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From Archegos to perpetuals
In March of this year, family fund Archegos Capital Management collapsed suddenly and spectacularly. Following not-too-extreme moves in stock prices, the fund's prime brokers sold shares in a hurry, sustaining some losses of some 10 billion dollars. Credit Suisse and Nomura each recorded losses in excess of two billion dollars.
Archegos had entered its positions using cash-settled derivatives: total return swaps and contracts for difference. The fallout from the fund's collapse continues to prompt reflection on systemic risks in the markets for such derivatives.
One connection that has gone unremarked, however, is the prevalence of cash-settled derivatives in crypto markets, in particular perpetual swaps, which have attracted billions of dollars in open interest. Regulators are beginning to take note. There are some connections to be made between the two.
Archegos entered large speculative positions in equities using two cash-settled instruments, total return swaps and contracts for difference. Both instruments create cash flows corresponding to a hypothetical trade, which does not actually take place. A total return swap, for example, is based on a notional exchange of shares for money. Archegos would pay interest to its broker, and receive or make payments corresponding to the shares' price movements. Crucially, although the swap is based on the idea of exchanging shares, all of the flows are settled using only cash.
These T accounts illustrate. Above the line, the notional exchange of money for shares: Archegos enters a long equity, short money position. Its broker does the opposite. This is recorded as a single instrument, the total return swap. This I show as an asset to Archegos, because it is analogous to owning the shares themselves.
But unlike owning shares outright, the long side in a total return swap is responsible for making cash payments when the price of the shares falls. In its failure, Archegos provided an effective demonstration of this: a modest drop in share prices triggered a payment that the fund was quite unable to make. Its brokers in turn liquidated positions in the underlying shares at a loss.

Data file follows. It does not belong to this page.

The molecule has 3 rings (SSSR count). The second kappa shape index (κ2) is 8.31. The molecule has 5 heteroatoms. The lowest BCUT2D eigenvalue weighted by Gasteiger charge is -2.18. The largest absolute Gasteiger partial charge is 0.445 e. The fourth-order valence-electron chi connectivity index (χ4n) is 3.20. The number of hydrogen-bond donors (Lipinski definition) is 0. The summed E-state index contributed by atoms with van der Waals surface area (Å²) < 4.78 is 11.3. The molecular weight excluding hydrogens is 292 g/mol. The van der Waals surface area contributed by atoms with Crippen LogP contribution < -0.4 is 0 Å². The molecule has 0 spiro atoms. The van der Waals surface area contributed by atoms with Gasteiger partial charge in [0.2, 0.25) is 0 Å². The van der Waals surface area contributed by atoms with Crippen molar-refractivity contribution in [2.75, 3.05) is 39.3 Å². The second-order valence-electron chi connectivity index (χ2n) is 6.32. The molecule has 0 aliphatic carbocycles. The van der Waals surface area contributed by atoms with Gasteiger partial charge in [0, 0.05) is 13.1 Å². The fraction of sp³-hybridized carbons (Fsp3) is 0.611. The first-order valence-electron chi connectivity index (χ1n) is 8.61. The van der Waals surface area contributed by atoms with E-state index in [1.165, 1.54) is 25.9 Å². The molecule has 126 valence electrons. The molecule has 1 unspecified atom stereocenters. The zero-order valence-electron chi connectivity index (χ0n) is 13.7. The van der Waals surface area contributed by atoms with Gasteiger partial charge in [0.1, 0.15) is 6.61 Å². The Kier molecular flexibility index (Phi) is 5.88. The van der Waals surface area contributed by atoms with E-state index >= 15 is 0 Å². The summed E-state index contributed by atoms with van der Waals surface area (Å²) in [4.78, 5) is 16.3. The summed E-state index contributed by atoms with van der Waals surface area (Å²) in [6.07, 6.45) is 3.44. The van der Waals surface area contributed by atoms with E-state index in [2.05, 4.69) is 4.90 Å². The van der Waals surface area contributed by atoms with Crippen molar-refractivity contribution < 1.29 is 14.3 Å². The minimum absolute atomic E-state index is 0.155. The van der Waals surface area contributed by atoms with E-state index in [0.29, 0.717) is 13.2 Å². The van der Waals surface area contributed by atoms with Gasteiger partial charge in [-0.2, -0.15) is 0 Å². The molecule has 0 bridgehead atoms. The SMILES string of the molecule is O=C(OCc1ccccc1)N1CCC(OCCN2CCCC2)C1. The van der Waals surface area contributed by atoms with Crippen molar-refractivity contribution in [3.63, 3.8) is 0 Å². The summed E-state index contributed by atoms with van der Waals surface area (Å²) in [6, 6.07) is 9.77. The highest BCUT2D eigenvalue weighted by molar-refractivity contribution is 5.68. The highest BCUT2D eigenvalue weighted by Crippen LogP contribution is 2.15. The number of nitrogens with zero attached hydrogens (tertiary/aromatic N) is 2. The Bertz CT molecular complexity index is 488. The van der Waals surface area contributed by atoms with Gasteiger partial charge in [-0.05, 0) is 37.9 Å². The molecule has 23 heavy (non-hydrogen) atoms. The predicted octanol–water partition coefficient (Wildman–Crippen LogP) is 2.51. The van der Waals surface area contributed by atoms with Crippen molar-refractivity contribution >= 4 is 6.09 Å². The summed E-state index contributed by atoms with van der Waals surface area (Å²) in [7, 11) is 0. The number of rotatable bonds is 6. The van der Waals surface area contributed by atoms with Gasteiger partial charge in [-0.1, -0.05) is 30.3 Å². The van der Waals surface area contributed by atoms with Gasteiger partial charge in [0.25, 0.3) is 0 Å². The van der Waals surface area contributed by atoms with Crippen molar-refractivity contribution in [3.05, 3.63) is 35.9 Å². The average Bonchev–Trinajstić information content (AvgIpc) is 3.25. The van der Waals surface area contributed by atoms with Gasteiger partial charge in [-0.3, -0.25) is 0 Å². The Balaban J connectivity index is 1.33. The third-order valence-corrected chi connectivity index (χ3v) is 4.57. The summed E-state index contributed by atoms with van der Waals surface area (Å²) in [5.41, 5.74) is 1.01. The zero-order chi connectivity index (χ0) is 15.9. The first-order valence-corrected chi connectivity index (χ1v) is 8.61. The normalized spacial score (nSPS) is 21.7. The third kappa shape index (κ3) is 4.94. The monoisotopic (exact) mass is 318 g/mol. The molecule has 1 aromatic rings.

In a different guise, something similar is being implemented using crypto assets in decentralized finance or DeFi markets.
The prototypical instrument is the perpetual swap contract or "perpetual" or even, apparently unironically, just plain "perp." Like the total return swaps used by Archegos, perpetuals are based on a notional exchange of assets for money—crypto for stablecoin in this case. One important difference is that they are traded on an exchange, which establishes prices and manages counterparty risk.
In a perpetual swap, long and short traders enter into positions by transacting with an exchange. The position of the longs is analogous to having bought an asset in exchange for money, and the position of the shorts is analogous to having sold an asset in exchange for money. The exchange acts as an intermediary, facing both longs and shorts, who have no direct exposure to one another.
The exchange's positions net out, its shorts offsetting its longs. But the exchange is left holding the bag if one of its counterparties defaults. This credit risk is managed through margin balances, which traders must hold on deposit, and an insurance fund, which can absorb shortfalls if margin balances are exhausted. These T accounts describe the arrangement:
No funds change hands at the time that the perpetual contract is established. Instead, funds flow between longs and the exchange, and between the exchange and shorts, on a fixed schedule according to the subsequent movement of prices. If the price rises, shorts pay the exchange, which in turn pays longs. If the price falls, longs pay the exchange, which pays shorts. Just as in a total return swap, the flows are the ones that would settle up between the two parties if they had actually conducted the hypothetical exchange, the losing side compensating the winning side. In T accounts, the funding payments look like this:
These payments add to and subtract from traders' margin balances. If balances drop to zero, the exchange can close out customers' positions. Further losses can be paid out of the insurance fund.
Both total return swaps and perpetual swaps replicate the cash flows associated with an exchange, without requiring traders to make the exchange itself. One way to think about such derivatives, which might have appealed to Minsky, is that they remove one settlement constraint (delivery of the underlying instrument), replacing it with another (variation margin or funding payments).
Not having to deliver the underlying instrument economizes on cash, at least as long as price movements are small relative to the price of the asset. This feature can be put to multiple uses: it allowed Archegos to hold large positions against relatively small reserves. Having to actually purchase the shares would have been more costly. Crypto perpetuals on BitMEX or dYdX, similarly, allow big bets funded by small capital positions.
But periodic funding payments have proved to be a double-edged sword: though they can prevent large net positions from accumulating, they also create new short-term cash commitments. Archegos's demise showed the risk. It remains to be seen how crypto perpetuals will hold up.